Brewing with natural gas indoors?

Discussion in 'Homebrewing' started by far333, Dec 1, 2016.

  1. far333

    far333 Poo-Bah (2,023) Nov 16, 2002 Connecticut

    My old school Italian grandparents had a full kitchen in the basement, as was required of Italians a generation or two ago. Part of that was a natural gas stove.

    So if it was okay back then to run a natural gas stove in a basement (and I can't even recall any kind of ventilation), would it be okay for me to run natural gas burners in my basement for brewing? This would allow me to brew in any kind of weather, and prevent having to move equipment from basement to garage, and then move full fermentors from garage back down to basement. I have a double-wide shop sink in the basement, plus fridge fermentor and chest freezer storage.

    On the surface, it seems simple:
    - Tap into my existing natural gas line and run lines out to my two burners
    - Replace the propane orifices on the burners with larger natural gas orifices
    - Install a hood vent over the brewing stand and run a stove pipe or flexible round hose out the basement window to vent steam and CO
    - Open another basement window while burning to replace the air consumed and vented out by the brewing process
    - Install a CO detector

    But in my research it seems that:
    - The length of the gas lines can impact the flow of gas and therefore the strength and efficiency of the flame.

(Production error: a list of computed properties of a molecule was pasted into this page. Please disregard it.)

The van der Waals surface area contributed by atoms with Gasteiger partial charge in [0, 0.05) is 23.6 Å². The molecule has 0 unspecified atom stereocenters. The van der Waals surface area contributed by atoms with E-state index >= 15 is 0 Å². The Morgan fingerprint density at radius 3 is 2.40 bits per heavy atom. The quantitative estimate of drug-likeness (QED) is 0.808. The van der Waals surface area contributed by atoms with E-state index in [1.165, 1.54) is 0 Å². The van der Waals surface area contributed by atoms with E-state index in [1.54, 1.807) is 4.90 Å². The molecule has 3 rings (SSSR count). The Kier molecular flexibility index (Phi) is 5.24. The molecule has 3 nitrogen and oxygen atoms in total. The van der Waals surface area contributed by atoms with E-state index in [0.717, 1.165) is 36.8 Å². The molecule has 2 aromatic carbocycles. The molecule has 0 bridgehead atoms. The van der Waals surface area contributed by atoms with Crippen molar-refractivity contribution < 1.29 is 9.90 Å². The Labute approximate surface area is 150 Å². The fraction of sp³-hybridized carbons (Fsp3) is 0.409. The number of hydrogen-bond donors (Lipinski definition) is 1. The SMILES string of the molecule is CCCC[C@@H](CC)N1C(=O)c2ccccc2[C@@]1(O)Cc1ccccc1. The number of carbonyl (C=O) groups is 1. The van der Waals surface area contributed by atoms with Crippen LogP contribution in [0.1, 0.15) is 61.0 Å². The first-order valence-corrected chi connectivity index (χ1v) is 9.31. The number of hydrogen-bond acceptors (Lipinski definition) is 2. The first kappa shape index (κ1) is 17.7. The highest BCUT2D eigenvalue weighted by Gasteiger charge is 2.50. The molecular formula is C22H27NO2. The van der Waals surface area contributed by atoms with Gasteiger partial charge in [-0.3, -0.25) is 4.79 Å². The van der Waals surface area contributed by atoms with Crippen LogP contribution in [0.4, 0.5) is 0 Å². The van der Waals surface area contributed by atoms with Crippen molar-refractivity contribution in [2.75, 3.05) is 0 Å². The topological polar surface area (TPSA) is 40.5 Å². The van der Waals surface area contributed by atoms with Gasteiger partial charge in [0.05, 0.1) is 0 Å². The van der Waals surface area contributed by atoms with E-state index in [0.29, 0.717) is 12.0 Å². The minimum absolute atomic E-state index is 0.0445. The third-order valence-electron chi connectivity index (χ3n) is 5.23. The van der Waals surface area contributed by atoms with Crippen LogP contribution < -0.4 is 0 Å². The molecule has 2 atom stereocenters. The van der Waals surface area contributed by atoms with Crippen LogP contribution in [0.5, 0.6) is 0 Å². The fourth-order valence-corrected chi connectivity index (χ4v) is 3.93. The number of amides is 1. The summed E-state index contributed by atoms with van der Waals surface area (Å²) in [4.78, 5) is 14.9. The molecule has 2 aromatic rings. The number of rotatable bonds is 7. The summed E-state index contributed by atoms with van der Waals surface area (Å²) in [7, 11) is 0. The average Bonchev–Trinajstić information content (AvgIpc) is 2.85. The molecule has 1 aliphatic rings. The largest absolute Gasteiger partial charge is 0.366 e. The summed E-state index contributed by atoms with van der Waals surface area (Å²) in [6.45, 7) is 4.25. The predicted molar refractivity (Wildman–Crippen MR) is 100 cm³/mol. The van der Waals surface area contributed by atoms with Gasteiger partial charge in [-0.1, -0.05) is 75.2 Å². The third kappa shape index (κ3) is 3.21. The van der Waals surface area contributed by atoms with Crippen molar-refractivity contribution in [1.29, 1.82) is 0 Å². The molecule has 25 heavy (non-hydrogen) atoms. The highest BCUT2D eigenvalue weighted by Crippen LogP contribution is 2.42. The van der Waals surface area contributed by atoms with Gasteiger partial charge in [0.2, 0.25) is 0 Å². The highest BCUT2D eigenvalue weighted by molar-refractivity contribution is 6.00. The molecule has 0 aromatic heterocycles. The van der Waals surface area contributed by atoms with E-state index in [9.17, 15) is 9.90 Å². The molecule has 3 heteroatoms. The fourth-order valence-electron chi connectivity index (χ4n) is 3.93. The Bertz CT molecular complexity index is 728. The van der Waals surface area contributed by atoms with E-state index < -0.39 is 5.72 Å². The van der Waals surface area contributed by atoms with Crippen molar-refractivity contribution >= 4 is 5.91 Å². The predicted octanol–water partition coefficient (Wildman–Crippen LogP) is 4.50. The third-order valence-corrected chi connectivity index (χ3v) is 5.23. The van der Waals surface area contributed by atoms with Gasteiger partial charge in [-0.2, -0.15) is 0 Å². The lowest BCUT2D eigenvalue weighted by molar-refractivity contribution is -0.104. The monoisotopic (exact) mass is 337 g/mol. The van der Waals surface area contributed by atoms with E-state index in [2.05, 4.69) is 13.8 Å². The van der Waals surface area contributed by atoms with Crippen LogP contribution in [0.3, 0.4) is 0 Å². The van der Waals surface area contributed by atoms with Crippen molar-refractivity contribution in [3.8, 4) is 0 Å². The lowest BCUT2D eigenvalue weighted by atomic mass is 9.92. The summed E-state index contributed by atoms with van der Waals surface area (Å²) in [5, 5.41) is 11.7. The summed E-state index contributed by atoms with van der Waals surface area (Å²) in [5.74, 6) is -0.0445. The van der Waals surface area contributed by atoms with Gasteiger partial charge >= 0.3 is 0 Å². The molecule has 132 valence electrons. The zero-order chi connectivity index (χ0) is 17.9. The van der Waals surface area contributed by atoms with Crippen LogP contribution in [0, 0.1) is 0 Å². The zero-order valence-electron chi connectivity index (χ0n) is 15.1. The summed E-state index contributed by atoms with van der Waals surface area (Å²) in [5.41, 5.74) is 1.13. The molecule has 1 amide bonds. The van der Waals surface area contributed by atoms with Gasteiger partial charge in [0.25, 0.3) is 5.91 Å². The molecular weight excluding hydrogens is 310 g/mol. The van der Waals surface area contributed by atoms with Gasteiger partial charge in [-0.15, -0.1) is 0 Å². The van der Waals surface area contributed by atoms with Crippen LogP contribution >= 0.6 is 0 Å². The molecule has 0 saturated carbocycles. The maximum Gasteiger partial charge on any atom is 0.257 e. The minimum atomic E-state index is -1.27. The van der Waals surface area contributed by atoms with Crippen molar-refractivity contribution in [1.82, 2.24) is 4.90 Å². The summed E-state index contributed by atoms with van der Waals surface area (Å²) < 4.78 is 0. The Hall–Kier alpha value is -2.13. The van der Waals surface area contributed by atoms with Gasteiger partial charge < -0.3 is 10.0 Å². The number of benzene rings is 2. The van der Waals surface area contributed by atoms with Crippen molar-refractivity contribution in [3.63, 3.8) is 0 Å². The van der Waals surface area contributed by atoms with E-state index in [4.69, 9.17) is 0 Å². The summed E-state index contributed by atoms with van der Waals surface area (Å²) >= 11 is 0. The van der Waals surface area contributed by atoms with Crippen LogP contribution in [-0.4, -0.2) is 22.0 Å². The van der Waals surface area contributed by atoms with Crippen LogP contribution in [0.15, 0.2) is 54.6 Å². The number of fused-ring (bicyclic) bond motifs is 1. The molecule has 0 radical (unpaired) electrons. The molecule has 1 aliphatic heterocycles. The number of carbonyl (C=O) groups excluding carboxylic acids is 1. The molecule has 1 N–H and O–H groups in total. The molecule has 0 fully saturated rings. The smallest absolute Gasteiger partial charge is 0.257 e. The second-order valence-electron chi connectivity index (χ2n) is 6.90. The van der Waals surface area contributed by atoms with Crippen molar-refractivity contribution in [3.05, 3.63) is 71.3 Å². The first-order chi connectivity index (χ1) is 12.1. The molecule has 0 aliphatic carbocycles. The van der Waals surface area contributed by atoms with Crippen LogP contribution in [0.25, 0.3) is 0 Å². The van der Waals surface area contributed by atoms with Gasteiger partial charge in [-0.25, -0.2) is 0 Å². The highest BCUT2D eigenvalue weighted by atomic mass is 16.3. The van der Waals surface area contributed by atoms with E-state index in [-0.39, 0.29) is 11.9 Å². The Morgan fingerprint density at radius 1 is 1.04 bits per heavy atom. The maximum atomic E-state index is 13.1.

- Natural gas orifices can't be swapped out on all propane burners, they only work on certain ones
    - Simple exhaust venting may not be enough to remove the CO and other waste gases
    - The oxygen usage of the burners can draw air significantly out of the area, and create a large draw that can actually suck exhaust down the furnace flue and into the home

    Also, Gram and Gramp weren't running a 110,000 BTU burner, so there's that difference as well.

    Anybody doing something like this? Or is this an awful idea? Thanks.
  2. invertalon

    invertalon Devotee (454) Jan 27, 2009 Ohio

    Natural gas is actually safer, in terms of brewing indoors and such. Propane gas is denser than air and if you have a leak, will "puddle" into the lowest point. More riskier for explosions and such, while natural gas is lighter than air and will usually vent out much easier. So natural gas is a better choice for indoor brewing.